In a move that will delight music-lovers, a piece of history will be protected as the birthplace of musician Nina Simone in North Carolina is to be preserved. The late American singer, songwriter and pianist, who died in April 2003 aged 70, recorded more than 40 albums and was also a civil rights activist.
The star was born in 30 East Livingston Street, in Tryon, a three-roomed clapboard house at the foothills of the Blue Ridge Mountains. Then named Eunice Kathleen Waymon, she was the youngest of six children, and was a musical prodigy who taught herself to play the piano at the age of three. The National Trust for Historic Preservation has now announced that Nina’s old home is the newest addition to its National Treasures programme.
The house has been in disrepair for years, but was bought for $95,000 (€81,492) in 2017 by four African-American visual artists: conceptual artist and painter Adam Pendleton, sculptor and painter Rashid Johnson, collagist and filmmaker Ellen Gallagher, and abstract painter Julie Mehretu. Restoring it will cost an estimated $250,000 (€214,455), but the National Trust for Historic Preservation has now come on board to develop and find a new use for the house, which is one of fewer than 100 National Treasures nationwide.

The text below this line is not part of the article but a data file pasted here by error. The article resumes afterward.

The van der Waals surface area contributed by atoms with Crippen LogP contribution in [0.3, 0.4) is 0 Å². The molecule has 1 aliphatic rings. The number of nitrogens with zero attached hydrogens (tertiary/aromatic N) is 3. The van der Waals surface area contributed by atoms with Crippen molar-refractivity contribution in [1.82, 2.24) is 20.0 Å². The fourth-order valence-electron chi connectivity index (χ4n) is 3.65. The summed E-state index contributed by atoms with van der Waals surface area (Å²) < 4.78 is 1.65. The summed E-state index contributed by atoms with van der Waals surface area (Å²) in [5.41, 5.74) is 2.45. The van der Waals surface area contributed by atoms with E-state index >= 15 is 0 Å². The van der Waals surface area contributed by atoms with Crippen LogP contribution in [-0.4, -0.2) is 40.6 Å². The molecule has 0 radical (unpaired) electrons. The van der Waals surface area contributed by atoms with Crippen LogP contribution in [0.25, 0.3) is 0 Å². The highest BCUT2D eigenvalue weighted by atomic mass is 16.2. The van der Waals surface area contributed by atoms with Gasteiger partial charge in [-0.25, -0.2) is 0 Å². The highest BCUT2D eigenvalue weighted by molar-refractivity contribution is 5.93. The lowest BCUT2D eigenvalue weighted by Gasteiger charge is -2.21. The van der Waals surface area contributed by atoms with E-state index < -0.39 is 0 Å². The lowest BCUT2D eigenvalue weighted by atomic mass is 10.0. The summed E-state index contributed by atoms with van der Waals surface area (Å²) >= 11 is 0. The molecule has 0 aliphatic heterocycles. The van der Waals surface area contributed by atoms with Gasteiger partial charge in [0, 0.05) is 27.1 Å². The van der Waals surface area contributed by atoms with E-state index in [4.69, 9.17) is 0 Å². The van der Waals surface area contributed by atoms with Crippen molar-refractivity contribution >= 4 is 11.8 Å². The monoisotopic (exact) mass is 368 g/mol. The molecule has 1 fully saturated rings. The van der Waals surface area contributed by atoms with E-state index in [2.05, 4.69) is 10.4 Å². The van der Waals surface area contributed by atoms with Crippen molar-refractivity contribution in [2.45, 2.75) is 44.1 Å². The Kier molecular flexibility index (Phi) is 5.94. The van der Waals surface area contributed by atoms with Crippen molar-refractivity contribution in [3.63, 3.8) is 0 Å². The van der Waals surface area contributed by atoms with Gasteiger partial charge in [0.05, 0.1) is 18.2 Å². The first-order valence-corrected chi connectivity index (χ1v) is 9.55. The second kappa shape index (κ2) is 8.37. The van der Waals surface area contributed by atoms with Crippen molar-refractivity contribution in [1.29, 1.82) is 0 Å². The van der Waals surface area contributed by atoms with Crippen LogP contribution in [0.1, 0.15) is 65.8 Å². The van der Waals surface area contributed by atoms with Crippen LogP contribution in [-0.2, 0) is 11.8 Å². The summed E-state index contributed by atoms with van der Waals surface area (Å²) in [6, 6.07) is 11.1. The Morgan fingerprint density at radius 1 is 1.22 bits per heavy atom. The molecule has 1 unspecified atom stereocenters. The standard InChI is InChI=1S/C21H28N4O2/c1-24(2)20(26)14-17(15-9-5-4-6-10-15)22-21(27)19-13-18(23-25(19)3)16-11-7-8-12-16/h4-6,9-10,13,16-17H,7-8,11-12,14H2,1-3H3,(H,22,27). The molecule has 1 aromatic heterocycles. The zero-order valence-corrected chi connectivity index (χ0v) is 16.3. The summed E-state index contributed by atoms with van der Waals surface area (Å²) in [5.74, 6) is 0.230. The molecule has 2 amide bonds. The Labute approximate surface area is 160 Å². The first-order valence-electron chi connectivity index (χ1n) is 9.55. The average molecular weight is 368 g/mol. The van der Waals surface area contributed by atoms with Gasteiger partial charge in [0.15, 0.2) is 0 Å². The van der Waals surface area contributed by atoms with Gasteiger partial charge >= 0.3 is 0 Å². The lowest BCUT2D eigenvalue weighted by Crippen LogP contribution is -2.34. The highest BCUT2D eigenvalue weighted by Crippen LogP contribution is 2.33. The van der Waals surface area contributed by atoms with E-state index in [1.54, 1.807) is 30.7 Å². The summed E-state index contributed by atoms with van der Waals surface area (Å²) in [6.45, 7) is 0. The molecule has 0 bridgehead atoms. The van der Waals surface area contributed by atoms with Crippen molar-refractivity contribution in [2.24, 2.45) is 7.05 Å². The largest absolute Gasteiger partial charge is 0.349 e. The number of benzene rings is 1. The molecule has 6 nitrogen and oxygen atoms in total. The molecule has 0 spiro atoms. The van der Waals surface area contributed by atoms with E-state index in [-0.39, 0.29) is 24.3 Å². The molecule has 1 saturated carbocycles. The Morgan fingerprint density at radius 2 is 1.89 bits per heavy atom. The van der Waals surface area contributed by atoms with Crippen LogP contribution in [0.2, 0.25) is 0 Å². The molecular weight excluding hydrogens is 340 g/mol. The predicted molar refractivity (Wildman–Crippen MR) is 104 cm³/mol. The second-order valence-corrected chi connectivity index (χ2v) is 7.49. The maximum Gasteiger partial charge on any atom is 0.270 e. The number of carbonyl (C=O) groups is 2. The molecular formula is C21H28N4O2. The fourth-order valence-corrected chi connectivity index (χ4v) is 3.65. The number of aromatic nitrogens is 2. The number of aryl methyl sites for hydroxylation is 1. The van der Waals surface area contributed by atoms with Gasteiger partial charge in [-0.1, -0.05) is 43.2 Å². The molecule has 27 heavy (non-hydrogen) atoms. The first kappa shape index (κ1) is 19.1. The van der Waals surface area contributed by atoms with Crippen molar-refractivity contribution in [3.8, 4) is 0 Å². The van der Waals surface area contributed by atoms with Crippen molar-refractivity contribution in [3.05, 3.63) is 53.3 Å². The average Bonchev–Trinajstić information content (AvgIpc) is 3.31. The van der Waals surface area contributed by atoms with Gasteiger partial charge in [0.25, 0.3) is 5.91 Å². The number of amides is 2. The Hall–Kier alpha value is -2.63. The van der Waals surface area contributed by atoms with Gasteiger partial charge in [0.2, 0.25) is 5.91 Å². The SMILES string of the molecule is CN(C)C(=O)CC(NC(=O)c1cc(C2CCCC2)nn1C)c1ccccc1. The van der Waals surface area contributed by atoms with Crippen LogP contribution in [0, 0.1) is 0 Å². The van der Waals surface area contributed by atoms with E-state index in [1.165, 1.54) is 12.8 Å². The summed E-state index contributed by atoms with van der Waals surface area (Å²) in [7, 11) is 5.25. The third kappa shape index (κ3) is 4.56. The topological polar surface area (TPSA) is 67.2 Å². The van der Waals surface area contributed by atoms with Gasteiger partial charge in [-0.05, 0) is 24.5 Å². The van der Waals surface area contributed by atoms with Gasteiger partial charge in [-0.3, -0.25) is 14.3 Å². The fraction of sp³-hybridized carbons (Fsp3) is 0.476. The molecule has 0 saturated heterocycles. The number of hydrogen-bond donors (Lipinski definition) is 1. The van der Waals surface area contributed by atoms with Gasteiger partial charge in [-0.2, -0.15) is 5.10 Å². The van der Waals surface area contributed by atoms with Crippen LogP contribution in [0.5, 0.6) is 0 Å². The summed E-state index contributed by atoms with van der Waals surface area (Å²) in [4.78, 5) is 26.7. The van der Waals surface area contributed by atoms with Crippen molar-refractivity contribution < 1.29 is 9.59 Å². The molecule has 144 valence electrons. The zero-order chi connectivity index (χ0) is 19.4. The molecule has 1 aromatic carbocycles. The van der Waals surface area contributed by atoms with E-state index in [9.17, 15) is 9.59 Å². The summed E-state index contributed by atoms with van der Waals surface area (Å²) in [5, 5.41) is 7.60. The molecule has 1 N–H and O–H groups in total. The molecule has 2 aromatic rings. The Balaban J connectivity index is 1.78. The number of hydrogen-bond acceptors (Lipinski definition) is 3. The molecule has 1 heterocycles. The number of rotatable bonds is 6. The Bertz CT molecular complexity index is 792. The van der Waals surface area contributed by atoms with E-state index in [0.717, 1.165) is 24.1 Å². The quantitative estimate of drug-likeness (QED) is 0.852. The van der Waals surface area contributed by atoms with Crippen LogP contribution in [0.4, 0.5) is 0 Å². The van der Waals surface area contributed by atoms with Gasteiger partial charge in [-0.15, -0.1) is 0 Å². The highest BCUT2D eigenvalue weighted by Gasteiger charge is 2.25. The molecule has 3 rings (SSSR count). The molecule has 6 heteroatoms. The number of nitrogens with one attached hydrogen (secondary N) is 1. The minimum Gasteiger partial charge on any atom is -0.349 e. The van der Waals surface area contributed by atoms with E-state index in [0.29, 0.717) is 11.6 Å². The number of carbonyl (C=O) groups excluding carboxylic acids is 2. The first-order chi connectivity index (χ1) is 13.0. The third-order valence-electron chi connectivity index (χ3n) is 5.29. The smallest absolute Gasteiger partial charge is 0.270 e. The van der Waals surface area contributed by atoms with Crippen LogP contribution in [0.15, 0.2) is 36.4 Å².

It says that it will work with the new owners and the community to honour Nina’s contributions to society and to “inspire new generations of artists and activists.””The artistic and social impacts of Nina Simone reach every corner of the world, and her birthplace is an important symbol of that legacy,” says Joshua David, president and CEO of the World Monuments Fund.
A bronze sculpture of Nina sitting at a keyboard can be found in downtown Tryon, made by artist Zenos Frudakis. The restoration of this house will undoubtedly add to the town’s appeal for music-lovers, and will ultimately make it an attractive destination for Nina Simone fans.